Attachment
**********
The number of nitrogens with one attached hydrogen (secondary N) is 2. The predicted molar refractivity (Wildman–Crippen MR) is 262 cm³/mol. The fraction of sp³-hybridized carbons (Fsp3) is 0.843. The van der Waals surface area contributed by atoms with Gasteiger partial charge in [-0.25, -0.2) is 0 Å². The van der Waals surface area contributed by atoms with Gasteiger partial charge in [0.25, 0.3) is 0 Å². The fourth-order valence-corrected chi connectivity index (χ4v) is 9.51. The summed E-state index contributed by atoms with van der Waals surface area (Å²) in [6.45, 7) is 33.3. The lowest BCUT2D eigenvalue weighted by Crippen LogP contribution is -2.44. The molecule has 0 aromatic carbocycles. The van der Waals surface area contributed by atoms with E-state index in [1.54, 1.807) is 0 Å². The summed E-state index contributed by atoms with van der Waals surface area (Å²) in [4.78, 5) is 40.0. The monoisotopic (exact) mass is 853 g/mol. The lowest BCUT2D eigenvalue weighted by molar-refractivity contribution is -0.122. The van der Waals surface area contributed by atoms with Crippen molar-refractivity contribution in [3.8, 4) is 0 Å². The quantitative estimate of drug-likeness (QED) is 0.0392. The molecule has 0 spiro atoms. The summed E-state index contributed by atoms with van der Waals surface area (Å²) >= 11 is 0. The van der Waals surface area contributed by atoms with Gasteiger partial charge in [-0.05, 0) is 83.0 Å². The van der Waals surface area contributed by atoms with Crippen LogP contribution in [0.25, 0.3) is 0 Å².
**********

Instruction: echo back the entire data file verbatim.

The number of nitrogens with one attached hydrogen (secondary N) is 2. The predicted molar refractivity (Wildman–Crippen MR) is 262 cm³/mol. The fraction of sp³-hybridized carbons (Fsp3) is 0.843. The van der Waals surface area contributed by atoms with Gasteiger partial charge in [-0.25, -0.2) is 0 Å². The van der Waals surface area contributed by atoms with Gasteiger partial charge in [0.25, 0.3) is 0 Å². The fourth-order valence-corrected chi connectivity index (χ4v) is 9.51. The summed E-state index contributed by atoms with van der Waals surface area (Å²) in [6.45, 7) is 33.3. The lowest BCUT2D eigenvalue weighted by Crippen LogP contribution is -2.44. The molecule has 0 aromatic carbocycles. The van der Waals surface area contributed by atoms with E-state index in [1.54, 1.807) is 0 Å². The summed E-state index contributed by atoms with van der Waals surface area (Å²) in [4.78, 5) is 40.0. The monoisotopic (exact) mass is 853 g/mol. The lowest BCUT2D eigenvalue weighted by molar-refractivity contribution is -0.122. The van der Waals surface area contributed by atoms with Crippen molar-refractivity contribution in [3.8, 4) is 0 Å². The quantitative estimate of drug-likeness (QED) is 0.0392. The molecule has 0 spiro atoms. The summed E-state index contributed by atoms with van der Waals surface area (Å²) >= 11 is 0. The van der Waals surface area contributed by atoms with Gasteiger partial charge in [-0.05, 0) is 83.0 Å². The van der Waals surface area contributed by atoms with Crippen LogP contribution in [0.25, 0.3) is 0 Å².